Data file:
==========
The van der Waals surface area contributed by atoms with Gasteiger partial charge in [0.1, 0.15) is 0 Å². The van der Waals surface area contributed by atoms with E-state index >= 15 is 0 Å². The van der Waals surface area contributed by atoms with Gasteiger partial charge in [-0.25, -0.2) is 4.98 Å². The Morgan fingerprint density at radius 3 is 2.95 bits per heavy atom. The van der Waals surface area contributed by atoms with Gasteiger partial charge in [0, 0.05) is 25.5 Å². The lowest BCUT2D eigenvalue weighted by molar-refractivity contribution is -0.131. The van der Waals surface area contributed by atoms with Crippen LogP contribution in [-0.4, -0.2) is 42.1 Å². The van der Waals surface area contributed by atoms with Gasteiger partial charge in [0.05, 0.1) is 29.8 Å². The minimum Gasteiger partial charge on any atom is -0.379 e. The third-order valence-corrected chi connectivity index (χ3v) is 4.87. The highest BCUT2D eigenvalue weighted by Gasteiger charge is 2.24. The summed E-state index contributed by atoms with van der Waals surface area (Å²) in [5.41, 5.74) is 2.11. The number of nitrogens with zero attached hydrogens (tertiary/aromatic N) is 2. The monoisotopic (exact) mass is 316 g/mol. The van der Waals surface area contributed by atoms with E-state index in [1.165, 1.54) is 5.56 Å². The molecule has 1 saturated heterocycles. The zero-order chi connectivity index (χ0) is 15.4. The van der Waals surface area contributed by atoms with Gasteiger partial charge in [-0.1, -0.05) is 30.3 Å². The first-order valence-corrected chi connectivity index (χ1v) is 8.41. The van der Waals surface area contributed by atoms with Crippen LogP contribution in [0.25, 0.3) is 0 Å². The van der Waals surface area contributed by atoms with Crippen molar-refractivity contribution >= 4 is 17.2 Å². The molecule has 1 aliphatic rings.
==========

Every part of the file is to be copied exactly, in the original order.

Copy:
The van der Waals surface area contributed by atoms with Gasteiger partial charge in [0.1, 0.15) is 0 Å². The van der Waals surface area contributed by atoms with E-state index >= 15 is 0 Å². The van der Waals surface area contributed by atoms with Gasteiger partial charge in [-0.25, -0.2) is 4.98 Å². The Morgan fingerprint density at radius 3 is 2.95 bits per heavy atom. The van der Waals surface area contributed by atoms with Gasteiger partial charge in [0, 0.05) is 25.5 Å². The lowest BCUT2D eigenvalue weighted by molar-refractivity contribution is -0.131. The van der Waals surface area contributed by atoms with Crippen LogP contribution in [-0.4, -0.2) is 42.1 Å². The van der Waals surface area contributed by atoms with Gasteiger partial charge in [0.05, 0.1) is 29.8 Å². The minimum Gasteiger partial charge on any atom is -0.379 e. The third-order valence-corrected chi connectivity index (χ3v) is 4.87. The highest BCUT2D eigenvalue weighted by Gasteiger charge is 2.24. The summed E-state index contributed by atoms with van der Waals surface area (Å²) in [5.41, 5.74) is 2.11. The number of nitrogens with zero attached hydrogens (tertiary/aromatic N) is 2. The monoisotopic (exact) mass is 316 g/mol. The van der Waals surface area contributed by atoms with E-state index in [1.165, 1.54) is 5.56 Å². The molecule has 1 saturated heterocycles. The zero-order chi connectivity index (χ0) is 15.4. The van der Waals surface area contributed by atoms with Gasteiger partial charge in [-0.1, -0.05) is 30.3 Å². The first-order valence-corrected chi connectivity index (χ1v) is 8.41. The van der Waals surface area contributed by atoms with Crippen LogP contribution in [0.25, 0.3) is 0 Å². The van der Waals surface area contributed by atoms with Crippen molar-refractivity contribution >= 4 is 17.2 Å². The molecule has 1 aliphatic rings.